The Decision to Get Abortion Pills in Dubai?

Get abortion pills in Dubai

Introduction

All the doctors told her that her child would not survive the pregnancy. Every day of her pregnancy, the mother reckon with the death of her unborn daughter – but decide against an abortion.

It is a miracle for her mother that Nela is born. “I was sure that she would die before giving birth, ” says Julia Allers (name change). She looks admiringly and happily at the pale. Almost one year old girl who is sitting on her arm and looking around with alert eyes.

In the 10th week of pregnancy

A doctor discover that the child had Turner syndrome, which means that it only had one female sex chromosome. More than 98 percent of affect babies die in the womb. Those who survive can lead an almost normal life with hormone treatment. At week 23, a doctor at Get abortion pills in Dubai diagnose multiple heart defects, hypoplastic left heart syndrome, from which most children die during pregnancy – or shortly after birth.

If Allers had follow the doctors’ advice, Nela would not exist. A total of six times, three doctors advise her not to carry the girl to term. But the petite 34-year-old pediatric nurse want her girl to decide for herself when to die .

90 percent are abort

Ninety percent of the embryos predict to have Down’s syndrome alone are abort. Today, disabilities are examine in the womb. Obstetricians and gynecologists at center Get abortion pills in Dubai advise all first-time women over 35 to have their unborn child test by a prenatal diagnostician. One in four women is over 35 by their first pregnancy.

Julia Allers says she understands women who choose not to have a disable child. But her gut feeling left her no choice. While she talks in the kitchen of her newly built apartment in Berlin, she feeds her daughter through a tube for two hours. She does that five times a day. Nela can’t eat alone yet.

During the first visit to the gynecologist in clinic Get abortion pills in Dubai in April 2013, Julia Allers is 7 weeks pregnant, she realize that something was wrong with her baby. The doctor wants her to come back two weeks later; she does not fill out a maternity card. Allers already has two sons, she knows: Normally, you don’t have to see a doctor that early in pregnancy and you get the maternity card straight away. Two weeks later, the doctor zooms in on the child’s neck in the ultrasound image. It is curve outwards.

“Do you see the nuchal transparency?”

Asks the doctor. “Neck transparency” is the technical term for water retention in the neck of an unborn baby, an indication of disabilities. “Looks like Turner syndrome,” says the doctor. Babies with this syndrome have a particularly large amount of water store in them. “Do you want the child?” Allers calms down that misdiagnoses are normal. She leaves the practice with the numbers of three prenatal diagnosticians. In the evening, Julia Allers told her partner, her daughter’s father, of the suspicion. He says he doesn’t really want a child, especially not one who is disable. Then he leaves and doesn’t come back for the time being.

Why doesn’t the doctor ask if I want to carry the child to term?

The first prenatal diagnostician she calls the next day doesn’t have an appointment until four weeks later. “Then my child may already be dead,” she thinks, and is start. She now feels infinitely alone. “Turner syndrome, pretty clear,” says another prenatal diagnostician a week later, with an ultrasound image of her child in front of him. “If the child dies in the womb, it could endanger your health. Do you still want the diagnosis? “She nods, asks herself:” Why doesn’t the doctor want to know whether I trust myself to carry the child to term? ” I saw that neck transparency did not survive. “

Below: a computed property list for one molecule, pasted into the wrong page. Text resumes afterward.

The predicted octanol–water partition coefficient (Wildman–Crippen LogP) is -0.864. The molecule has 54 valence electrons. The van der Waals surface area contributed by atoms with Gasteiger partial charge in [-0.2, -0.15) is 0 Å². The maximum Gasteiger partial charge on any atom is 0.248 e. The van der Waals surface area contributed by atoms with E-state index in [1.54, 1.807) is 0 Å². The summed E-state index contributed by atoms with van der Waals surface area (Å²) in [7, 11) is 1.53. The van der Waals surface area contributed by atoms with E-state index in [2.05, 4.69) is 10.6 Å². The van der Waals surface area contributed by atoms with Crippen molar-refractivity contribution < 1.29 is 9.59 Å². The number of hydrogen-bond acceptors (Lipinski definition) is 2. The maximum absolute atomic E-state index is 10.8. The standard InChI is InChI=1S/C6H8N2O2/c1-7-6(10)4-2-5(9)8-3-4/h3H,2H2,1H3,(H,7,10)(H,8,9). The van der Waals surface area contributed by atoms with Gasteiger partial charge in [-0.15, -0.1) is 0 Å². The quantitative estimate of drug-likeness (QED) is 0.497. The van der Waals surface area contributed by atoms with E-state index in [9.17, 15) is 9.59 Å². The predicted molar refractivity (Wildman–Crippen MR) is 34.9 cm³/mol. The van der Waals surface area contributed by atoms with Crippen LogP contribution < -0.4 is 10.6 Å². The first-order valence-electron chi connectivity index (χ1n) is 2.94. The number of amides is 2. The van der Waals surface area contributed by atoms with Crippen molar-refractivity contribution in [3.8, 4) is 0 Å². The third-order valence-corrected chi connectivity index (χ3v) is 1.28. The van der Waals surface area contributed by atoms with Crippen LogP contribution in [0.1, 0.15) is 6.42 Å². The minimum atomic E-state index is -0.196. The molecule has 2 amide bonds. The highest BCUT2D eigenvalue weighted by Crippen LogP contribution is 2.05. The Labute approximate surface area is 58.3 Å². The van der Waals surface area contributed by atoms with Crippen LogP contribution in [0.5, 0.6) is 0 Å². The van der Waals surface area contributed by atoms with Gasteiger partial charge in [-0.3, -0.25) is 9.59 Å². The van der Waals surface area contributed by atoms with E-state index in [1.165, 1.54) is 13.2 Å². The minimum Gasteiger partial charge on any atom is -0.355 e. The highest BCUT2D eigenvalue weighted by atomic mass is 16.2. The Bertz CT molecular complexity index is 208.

Three days later, the geneticist at Get abortion pills in Dubai confirm the diagnosis of Turner syndrome. The child will most likely die soon. She advises an abortion. Julia Allers gets angry. “If my child dies anyway, why should I have an abortion?” It is a great burden to carry a child to term knowing that it will die, replies the geneticist. Julia Allers says: “An abortion would be an even greater burden for me.”

When she sits at home with her two sons that evening, she looks forward to her daughter for the first time. The boys always want a sister. For the next few days she tries to suppress the thought of her daughter, who will probably never live. It does not work. She now often feels a strong tug in her stomach, very different from when she was first pregnant. Every time she thinks: “Now my child is dying.” In the 15th week she has such a severe stomach ache that she has to lie down.

“She lives, she lives, she lives”

In the 32nd week she writes an email to her parents and brothers. “I’m pregnant. My daughter is sick. I don’t know if she will ever live. If you want to stand by my side, I am grateful to you. But understand that I can’t answer any questions now. ”She acts instinctively.

On December 4th, 2013, Nela lies on her chest. “She is alive,” says Julia Allers, stun, overjoy. “She lives, she lives, she lives.” Less than a minute after the birth, a nurse takes the baby away. The heart defect must be operate on immediately.

In January, when the next heart operation was due, the surgeon told Allers, “I probably can’t finish this.” Turner syndrome often makes the tissue too soft to sew.

The operation works.

In August, Nela will be operate in clinic Abortion tablets in Dubai on for a third time. She survives that too. Shortly afterwards, Julia Allers visits her prenatal diagnostician, she wants to show him the daughter, the survivor. When he saw Nela, he said: “Never in my life would I have believe that everything would go so well.” Julia Aller thinks: Actually, everything turn out worse than I thought.

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